Raceowl.com is doing better, but it means translating four-digit numbers back into familiar names. Spawn of Frankenscot is 3092, Safety Dance is 2969, Spongebob is 3072, the German guy, Schappi, is 3068, Jarhead is 3154, Puma is 3134, SeadogRocket and BermudaBoy are 3104, Ccock 3043. Et cetera.
Yesterday started for the Spawn team at o'dark thirty, when Jeff and Jahn and I piled into Charlie Clifton's van with yet more piles of gear, and made our way to the beach at Fort Desoto. Where we were met with a whole tribe of people wearing head-lamps and lycra-enhanced fitness clothing toting bales of stuff out to their various watercraft.
The Challenge begins, fiendishly enough, with the competitors needing to push their boats from the high-tide line into the water at the signal at 7 am. Some folks have wallowed in the sand for seemingly hours. Not my fellas!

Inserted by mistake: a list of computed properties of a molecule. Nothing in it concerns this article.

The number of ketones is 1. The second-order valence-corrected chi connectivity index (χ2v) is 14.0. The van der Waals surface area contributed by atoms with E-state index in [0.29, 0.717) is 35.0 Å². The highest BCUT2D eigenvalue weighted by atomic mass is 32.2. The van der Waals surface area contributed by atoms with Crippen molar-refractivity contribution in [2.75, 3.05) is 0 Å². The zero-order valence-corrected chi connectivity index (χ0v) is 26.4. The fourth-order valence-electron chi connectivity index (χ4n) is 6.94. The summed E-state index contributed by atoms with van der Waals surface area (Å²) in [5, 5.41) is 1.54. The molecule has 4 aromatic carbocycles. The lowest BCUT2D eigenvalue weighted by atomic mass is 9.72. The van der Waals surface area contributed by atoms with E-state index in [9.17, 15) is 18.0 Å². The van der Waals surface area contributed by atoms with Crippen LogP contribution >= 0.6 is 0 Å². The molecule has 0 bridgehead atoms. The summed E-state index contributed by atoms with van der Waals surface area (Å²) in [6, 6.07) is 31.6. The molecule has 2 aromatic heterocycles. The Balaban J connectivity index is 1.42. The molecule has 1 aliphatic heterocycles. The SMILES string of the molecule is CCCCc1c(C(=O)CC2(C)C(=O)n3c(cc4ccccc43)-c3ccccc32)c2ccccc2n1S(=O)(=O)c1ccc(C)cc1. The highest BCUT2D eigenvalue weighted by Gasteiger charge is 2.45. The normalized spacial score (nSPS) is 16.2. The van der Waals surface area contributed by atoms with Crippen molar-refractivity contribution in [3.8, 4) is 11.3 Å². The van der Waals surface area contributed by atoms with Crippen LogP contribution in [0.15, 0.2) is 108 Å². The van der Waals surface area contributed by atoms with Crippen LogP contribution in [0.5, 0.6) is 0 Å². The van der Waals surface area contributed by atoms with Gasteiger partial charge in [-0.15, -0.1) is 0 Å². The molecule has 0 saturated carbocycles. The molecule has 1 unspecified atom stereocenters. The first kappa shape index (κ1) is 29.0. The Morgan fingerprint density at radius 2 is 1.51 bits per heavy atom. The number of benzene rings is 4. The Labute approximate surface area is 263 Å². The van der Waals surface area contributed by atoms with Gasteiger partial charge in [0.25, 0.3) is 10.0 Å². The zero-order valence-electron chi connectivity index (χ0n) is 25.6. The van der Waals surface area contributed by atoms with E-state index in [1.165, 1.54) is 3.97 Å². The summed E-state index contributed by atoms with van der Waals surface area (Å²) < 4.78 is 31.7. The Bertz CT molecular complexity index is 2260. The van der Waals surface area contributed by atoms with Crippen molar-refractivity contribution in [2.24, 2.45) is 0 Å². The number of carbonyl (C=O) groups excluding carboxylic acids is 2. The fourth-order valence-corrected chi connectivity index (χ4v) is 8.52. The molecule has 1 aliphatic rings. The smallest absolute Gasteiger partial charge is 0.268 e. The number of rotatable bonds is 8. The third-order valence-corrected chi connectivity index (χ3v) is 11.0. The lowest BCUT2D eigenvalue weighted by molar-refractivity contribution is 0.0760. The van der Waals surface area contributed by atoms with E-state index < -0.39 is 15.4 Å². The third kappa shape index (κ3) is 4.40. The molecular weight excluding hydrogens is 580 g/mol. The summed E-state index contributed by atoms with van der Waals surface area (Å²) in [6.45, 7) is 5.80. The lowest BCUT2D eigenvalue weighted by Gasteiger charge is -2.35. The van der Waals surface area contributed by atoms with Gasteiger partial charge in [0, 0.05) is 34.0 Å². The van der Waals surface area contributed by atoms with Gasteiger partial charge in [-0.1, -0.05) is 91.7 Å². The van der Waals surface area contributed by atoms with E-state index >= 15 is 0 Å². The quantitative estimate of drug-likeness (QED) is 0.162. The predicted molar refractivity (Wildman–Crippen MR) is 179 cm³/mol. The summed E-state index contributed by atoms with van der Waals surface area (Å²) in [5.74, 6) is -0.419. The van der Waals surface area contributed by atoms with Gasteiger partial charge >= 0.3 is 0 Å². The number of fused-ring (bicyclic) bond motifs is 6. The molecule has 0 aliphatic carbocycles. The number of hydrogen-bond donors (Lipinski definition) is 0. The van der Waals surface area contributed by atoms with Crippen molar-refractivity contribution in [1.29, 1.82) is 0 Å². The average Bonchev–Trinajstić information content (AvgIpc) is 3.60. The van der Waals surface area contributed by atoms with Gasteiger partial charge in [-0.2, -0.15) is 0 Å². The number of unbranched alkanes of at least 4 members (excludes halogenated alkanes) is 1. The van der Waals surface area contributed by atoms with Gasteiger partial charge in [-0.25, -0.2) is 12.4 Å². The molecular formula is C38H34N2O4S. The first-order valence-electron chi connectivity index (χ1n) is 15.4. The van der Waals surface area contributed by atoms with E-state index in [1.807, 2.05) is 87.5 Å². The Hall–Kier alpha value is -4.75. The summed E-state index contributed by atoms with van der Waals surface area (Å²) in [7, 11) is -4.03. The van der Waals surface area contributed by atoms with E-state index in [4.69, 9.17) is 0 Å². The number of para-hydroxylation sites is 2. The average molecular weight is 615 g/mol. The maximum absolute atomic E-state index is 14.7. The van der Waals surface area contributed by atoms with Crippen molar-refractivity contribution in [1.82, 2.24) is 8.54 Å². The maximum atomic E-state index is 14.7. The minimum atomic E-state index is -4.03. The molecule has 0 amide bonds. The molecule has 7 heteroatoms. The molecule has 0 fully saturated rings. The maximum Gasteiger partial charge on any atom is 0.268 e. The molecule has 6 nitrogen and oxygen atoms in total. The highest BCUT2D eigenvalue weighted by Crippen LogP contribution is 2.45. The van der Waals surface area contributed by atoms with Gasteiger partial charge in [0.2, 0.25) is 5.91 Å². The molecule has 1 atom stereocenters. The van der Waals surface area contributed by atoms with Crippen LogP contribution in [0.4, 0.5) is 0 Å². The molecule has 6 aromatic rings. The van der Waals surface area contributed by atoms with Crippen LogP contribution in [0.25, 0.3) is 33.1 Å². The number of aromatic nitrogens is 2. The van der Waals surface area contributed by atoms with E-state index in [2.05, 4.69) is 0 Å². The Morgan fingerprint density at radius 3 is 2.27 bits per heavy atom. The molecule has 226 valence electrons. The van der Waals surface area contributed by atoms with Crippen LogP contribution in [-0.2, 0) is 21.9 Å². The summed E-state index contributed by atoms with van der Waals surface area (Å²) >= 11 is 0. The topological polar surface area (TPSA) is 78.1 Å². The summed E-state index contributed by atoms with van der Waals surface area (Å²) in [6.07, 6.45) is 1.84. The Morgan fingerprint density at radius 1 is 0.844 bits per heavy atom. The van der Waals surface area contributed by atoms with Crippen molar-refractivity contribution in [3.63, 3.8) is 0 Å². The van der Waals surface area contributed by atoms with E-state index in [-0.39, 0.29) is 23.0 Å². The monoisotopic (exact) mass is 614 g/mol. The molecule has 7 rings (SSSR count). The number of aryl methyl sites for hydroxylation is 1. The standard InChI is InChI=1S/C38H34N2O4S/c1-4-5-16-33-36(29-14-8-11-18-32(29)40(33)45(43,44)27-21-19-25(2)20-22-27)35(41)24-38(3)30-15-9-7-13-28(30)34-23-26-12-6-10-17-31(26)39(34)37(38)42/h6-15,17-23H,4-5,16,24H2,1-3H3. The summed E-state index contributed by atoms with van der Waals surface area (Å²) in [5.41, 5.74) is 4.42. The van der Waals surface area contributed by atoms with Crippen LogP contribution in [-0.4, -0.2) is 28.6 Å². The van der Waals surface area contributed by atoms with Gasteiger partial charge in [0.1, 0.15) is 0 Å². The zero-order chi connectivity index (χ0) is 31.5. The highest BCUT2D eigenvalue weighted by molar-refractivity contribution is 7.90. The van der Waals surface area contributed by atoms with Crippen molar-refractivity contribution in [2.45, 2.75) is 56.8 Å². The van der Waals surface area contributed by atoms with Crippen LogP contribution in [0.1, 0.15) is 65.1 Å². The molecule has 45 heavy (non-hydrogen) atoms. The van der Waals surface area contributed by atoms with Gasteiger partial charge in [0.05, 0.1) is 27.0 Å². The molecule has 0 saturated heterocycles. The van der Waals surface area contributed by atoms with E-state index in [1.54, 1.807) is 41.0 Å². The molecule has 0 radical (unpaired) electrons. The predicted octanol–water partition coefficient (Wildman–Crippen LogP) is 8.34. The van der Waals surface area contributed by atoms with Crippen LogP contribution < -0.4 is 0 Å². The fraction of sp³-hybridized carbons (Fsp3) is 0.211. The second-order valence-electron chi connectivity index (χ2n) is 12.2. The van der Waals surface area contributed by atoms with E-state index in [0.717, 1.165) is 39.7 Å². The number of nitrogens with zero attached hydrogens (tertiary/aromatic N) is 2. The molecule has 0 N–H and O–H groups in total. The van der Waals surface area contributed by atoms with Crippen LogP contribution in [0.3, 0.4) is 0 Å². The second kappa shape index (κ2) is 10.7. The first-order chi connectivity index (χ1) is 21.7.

The launching of the fleet was relatively slow this year –– not much breeze. Still, the moment passes in a twinkling of the eye.
At seven, the beach is packed, by a quarter after, only a lonesome boat or two and spectators are left on the beach.
I don't know what other ground-control people do, but given that Moresailesed was shedding virus and coughing like a consumptive, I cleaned up with a vengeance. Seven loads of laundry, autoclaving the dishes, a possibly unhealthy number of Clorox wipes, followed by a quick nip around to the non-dairy frozen dessert section of my local grocery and a nice cat-nap.
My phone is buzzing more than usual: Spawn has a following, and even with the light wind there's an element of nail-biting suspense. Moresailesed send along a photo from onboard –– roughly, I am thinking, from the spot where they spent some time last year recovering from a bit of excitement.